Strapi headless CMS quick review
I have been busy these last weeks designing and building an e-commerce fashion website.
I only handled this kind of project once for an outdoor assets shop, back in 2011 using Prestashop.
A lot of time has passed, and my preferred stack has completely changed since then.
I decided it was a good opportunity to experiment on using a jamstack approach as the shop is quite small and won't be updated that often. The website is still in development but I'll post the url here when it's done.
I use Next.js as I decided to settle with React, and this one has versatile deployment options, is popular, and has a very active development.
Strapi comes in the game. This one was on my radar since a long time. I experimented a very bugged version 2 years ago but the project has become stable enough these days.
This time I try Vercel instead of Netlify as I plan to use next/image for efficient remote images optimizations. I struggled a lot with next/image in the past. My conclusion is it's a breeze to handle optimized image with it, but only if deployed using Vercel, that is designed to work with.
I use Heroku as it's the easiest platform to push a Node.js application from my experience. We need this hosting to host Strapi, as it's an open-source self-hosted CMS.
Snipcart comes in the game, as I want to offload all the e-commerce development work at most, but still want an elegant integration with my front-end.
I use once again Cloudinary for 2 main reasons:
- Have a read-made image optimization feature for all uploaded images coming from Strapi
- Leverage advanced images transformations to get colored version within the product template.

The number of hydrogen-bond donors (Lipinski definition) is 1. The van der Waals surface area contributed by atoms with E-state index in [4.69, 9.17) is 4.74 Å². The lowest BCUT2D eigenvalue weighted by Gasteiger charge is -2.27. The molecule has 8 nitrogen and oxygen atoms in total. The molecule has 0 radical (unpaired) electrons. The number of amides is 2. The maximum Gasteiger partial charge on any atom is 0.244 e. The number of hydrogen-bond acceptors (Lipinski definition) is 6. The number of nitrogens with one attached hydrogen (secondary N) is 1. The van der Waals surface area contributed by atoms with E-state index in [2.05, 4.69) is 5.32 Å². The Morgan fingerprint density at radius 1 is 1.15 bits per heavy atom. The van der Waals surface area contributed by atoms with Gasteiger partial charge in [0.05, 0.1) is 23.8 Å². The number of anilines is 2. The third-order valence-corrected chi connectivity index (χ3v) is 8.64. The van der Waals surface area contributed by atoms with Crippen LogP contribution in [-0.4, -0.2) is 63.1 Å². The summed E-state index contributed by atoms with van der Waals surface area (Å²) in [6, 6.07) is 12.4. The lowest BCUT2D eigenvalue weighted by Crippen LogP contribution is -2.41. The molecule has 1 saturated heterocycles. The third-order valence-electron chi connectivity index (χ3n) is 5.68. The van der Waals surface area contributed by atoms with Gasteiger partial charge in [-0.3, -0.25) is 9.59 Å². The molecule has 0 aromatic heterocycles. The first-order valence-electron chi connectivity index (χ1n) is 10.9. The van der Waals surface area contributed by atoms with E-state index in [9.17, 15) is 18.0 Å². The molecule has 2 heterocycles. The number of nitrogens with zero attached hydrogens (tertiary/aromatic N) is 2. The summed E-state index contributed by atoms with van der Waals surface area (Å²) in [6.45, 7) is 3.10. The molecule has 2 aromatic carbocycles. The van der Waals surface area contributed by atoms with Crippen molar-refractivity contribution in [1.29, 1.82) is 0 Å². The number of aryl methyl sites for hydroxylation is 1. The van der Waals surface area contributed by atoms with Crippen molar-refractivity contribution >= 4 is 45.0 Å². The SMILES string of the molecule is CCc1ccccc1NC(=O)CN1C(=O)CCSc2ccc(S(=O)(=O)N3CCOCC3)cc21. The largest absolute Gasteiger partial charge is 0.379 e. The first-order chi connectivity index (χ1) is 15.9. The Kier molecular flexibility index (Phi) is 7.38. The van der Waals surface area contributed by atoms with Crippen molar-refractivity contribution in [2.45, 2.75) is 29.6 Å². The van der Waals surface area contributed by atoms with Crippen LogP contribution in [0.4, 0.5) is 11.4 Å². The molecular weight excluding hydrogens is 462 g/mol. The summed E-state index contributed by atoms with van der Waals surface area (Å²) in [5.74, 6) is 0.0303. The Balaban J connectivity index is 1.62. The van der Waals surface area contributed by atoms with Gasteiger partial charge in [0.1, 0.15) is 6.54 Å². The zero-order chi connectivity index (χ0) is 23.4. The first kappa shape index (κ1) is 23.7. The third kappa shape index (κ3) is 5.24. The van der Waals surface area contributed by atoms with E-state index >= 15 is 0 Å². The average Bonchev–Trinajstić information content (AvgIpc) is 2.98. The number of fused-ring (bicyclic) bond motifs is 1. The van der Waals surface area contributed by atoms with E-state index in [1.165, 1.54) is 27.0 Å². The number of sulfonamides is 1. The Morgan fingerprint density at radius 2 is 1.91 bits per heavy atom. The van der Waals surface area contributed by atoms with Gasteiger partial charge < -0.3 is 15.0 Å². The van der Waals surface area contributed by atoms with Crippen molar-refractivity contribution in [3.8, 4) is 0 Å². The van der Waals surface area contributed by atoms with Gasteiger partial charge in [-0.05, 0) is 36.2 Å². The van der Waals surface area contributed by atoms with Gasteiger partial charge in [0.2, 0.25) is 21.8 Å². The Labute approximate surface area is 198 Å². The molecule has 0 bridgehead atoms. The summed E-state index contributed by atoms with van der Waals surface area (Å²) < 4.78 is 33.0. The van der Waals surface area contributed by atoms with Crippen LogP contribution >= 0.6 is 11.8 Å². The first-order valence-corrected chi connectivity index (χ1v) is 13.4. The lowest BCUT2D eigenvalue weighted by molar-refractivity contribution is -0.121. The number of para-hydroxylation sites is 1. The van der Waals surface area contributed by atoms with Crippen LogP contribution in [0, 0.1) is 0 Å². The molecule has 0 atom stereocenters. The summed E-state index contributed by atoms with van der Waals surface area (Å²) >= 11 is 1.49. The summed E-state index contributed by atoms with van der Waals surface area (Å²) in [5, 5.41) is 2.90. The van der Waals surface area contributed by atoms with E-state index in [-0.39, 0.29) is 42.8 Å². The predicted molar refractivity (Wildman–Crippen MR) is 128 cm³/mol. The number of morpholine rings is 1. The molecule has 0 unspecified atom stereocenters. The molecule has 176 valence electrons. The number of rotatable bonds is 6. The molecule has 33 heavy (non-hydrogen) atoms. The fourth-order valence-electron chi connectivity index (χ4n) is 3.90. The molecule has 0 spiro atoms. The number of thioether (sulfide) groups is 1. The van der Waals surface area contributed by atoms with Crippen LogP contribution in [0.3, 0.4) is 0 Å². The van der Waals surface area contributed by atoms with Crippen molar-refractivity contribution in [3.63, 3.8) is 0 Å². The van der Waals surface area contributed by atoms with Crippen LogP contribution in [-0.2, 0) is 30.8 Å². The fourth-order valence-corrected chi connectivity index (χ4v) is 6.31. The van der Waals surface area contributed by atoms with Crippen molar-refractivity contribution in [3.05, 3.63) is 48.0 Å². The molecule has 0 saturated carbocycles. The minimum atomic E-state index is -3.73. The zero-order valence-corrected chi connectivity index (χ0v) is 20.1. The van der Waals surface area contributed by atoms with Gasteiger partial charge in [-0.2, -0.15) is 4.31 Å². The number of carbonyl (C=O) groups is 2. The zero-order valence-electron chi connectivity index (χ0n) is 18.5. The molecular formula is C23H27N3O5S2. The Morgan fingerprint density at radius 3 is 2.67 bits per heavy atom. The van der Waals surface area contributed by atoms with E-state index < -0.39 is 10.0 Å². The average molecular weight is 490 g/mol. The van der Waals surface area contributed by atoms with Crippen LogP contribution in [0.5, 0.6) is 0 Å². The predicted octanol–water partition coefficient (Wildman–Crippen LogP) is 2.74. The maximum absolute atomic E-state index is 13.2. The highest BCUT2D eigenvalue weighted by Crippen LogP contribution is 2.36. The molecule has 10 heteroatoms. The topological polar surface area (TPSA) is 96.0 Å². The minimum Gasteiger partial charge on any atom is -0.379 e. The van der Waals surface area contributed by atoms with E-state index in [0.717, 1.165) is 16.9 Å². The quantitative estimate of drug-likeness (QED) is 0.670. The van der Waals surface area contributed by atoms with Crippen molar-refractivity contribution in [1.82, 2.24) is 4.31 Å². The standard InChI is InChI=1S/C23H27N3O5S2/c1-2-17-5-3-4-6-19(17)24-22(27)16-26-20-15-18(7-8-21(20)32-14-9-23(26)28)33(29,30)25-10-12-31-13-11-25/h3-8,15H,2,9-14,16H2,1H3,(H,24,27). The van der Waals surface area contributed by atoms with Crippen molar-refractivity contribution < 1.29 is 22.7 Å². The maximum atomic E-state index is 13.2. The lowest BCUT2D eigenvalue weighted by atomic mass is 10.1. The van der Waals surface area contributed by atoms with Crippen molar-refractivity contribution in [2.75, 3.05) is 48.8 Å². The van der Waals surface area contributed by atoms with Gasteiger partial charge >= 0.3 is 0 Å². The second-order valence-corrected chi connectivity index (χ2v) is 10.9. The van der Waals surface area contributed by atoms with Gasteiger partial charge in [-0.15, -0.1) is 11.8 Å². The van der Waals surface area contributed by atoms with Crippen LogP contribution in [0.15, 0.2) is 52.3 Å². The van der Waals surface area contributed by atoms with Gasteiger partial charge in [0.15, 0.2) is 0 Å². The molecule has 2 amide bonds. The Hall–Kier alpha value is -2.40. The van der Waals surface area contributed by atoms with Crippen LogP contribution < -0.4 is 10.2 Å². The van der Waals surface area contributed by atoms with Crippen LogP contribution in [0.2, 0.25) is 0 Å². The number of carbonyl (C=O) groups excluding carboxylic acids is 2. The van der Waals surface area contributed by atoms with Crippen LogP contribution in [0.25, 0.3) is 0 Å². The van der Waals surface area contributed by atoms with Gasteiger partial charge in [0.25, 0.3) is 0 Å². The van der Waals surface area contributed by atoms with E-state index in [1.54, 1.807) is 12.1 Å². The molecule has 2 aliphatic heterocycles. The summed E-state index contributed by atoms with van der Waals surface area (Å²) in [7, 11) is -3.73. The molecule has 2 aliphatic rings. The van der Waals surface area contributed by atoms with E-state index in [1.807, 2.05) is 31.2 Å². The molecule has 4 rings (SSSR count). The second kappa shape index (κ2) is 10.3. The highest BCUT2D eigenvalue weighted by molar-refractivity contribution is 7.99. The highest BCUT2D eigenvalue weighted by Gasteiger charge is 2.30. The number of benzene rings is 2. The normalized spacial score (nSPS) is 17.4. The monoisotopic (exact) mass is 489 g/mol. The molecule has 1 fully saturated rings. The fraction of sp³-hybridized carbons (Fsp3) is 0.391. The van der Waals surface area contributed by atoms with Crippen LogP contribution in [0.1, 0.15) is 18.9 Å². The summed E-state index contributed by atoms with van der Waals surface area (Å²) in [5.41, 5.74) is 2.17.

Why choosing Strapi?
This project will be managed by a non-technical user, so we need a GUI.
I don't know how it will scale in the future and I don't want to be stuck with priced plans. Strapi is free as it's an open-source and self-hosted solution. Its popularity is growing and I would easily find answers if I find myself stuck somewhere.
What I liked
Interface is pretty clear, as it might be a bit older, but the upcoming v4 version will bring a whole new UI. The v3 one is still pleasant to my mind.
All the develpment work is handled locally using a node server with a local database, so we don't need to query an hosted API all the time. We also have a great control over the logic under the hood as all files are within a node project.
Documentation is great
Community is big
It's French, so prowd of supporting a local promising startup 👍
What I struggled with
It's still buggy despite everything. Some saving mechanics acts weirdly in many ways and we have to find hacks to handle some changes.
We have to handle all the production deployment pipeline (database sync, Heroku deployment). Having a git monorepo for both frontend and backend is strongly advised, and additional hosting configurations needed by the way...
No preview feature out of the box, we have to glue things in both front and back code to make it work.
No conditional fields out of the box, we need to put additionnal piece of logic within backend controllers, which is not very convenient.
My experience with other headless CMS
I tried other solutions in the past, some of them with great satisfaction:
Storyblok: proprietary hosted solution with a very nice GUI. The key feature is the visual editor that. It also has its own image optimization service. I prefered it over Prismic. I used it for the Marcellino online restaurant menu.
Netlify CMS: GIT based solution, only tryed in a development context as it was not needed afterward. Really easy to deploy, but very limited in features.
Forestry: GIT based solution, also only tried in a development context. It's like Netlify CMS with a better UI. I think I will go toward this one if I ever need a GIT based CMS.
Headless Wordpress: it's Wordpress but I only used it's API. Querying the API is quite easy. But we still have to handle Wordpress theme development and I don't want to invest time using PHP anymore as want to focus on JS language.
So far, I enjoyed using Strapi despite annoying bugs and lacking features, but at the end, it's the same story whatever the tool we using. The upcoming v4 release will hopefully fix most of these drawbacks. I feel it's the most promising headless solution that fits my needs and I'm eager to stick with it and invest time to have a good grasp.